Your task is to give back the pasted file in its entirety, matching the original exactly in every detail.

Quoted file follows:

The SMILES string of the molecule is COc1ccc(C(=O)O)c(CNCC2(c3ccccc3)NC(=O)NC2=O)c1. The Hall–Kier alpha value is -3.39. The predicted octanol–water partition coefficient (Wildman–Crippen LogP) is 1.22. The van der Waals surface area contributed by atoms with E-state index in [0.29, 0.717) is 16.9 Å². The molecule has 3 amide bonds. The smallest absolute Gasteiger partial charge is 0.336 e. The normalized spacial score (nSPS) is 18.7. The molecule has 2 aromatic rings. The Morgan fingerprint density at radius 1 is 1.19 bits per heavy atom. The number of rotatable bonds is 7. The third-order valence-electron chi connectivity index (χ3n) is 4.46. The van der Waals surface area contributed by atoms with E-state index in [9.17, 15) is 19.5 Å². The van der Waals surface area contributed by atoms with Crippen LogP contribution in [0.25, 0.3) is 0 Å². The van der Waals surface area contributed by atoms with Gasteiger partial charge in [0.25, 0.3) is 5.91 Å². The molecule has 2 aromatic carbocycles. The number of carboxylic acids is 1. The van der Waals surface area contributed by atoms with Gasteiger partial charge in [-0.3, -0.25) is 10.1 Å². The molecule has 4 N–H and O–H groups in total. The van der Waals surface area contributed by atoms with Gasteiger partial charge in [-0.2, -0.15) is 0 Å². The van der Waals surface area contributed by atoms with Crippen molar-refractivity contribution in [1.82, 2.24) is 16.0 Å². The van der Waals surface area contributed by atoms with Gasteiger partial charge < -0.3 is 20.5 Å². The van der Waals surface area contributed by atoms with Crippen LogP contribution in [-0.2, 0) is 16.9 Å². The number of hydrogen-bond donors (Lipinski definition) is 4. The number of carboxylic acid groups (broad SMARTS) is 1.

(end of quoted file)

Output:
The SMILES string of the molecule is COc1ccc(C(=O)O)c(CNCC2(c3ccccc3)NC(=O)NC2=O)c1. The Hall–Kier alpha value is -3.39. The predicted octanol–water partition coefficient (Wildman–Crippen LogP) is 1.22. The van der Waals surface area contributed by atoms with E-state index in [0.29, 0.717) is 16.9 Å². The molecule has 3 amide bonds. The smallest absolute Gasteiger partial charge is 0.336 e. The normalized spacial score (nSPS) is 18.7. The molecule has 2 aromatic rings. The Morgan fingerprint density at radius 1 is 1.19 bits per heavy atom. The number of rotatable bonds is 7. The third-order valence-electron chi connectivity index (χ3n) is 4.46. The van der Waals surface area contributed by atoms with E-state index in [9.17, 15) is 19.5 Å². The van der Waals surface area contributed by atoms with Crippen LogP contribution in [0.25, 0.3) is 0 Å². The van der Waals surface area contributed by atoms with Gasteiger partial charge in [0.25, 0.3) is 5.91 Å². The molecule has 2 aromatic carbocycles. The number of carboxylic acids is 1. The van der Waals surface area contributed by atoms with Gasteiger partial charge in [-0.3, -0.25) is 10.1 Å². The molecule has 4 N–H and O–H groups in total. The van der Waals surface area contributed by atoms with Gasteiger partial charge in [-0.2, -0.15) is 0 Å². The van der Waals surface area contributed by atoms with Crippen molar-refractivity contribution in [1.82, 2.24) is 16.0 Å². The van der Waals surface area contributed by atoms with Gasteiger partial charge < -0.3 is 20.5 Å². The van der Waals surface area contributed by atoms with Crippen LogP contribution in [-0.2, 0) is 16.9 Å². The number of hydrogen-bond donors (Lipinski definition) is 4. The number of carboxylic acid groups (broad SMARTS) is 1.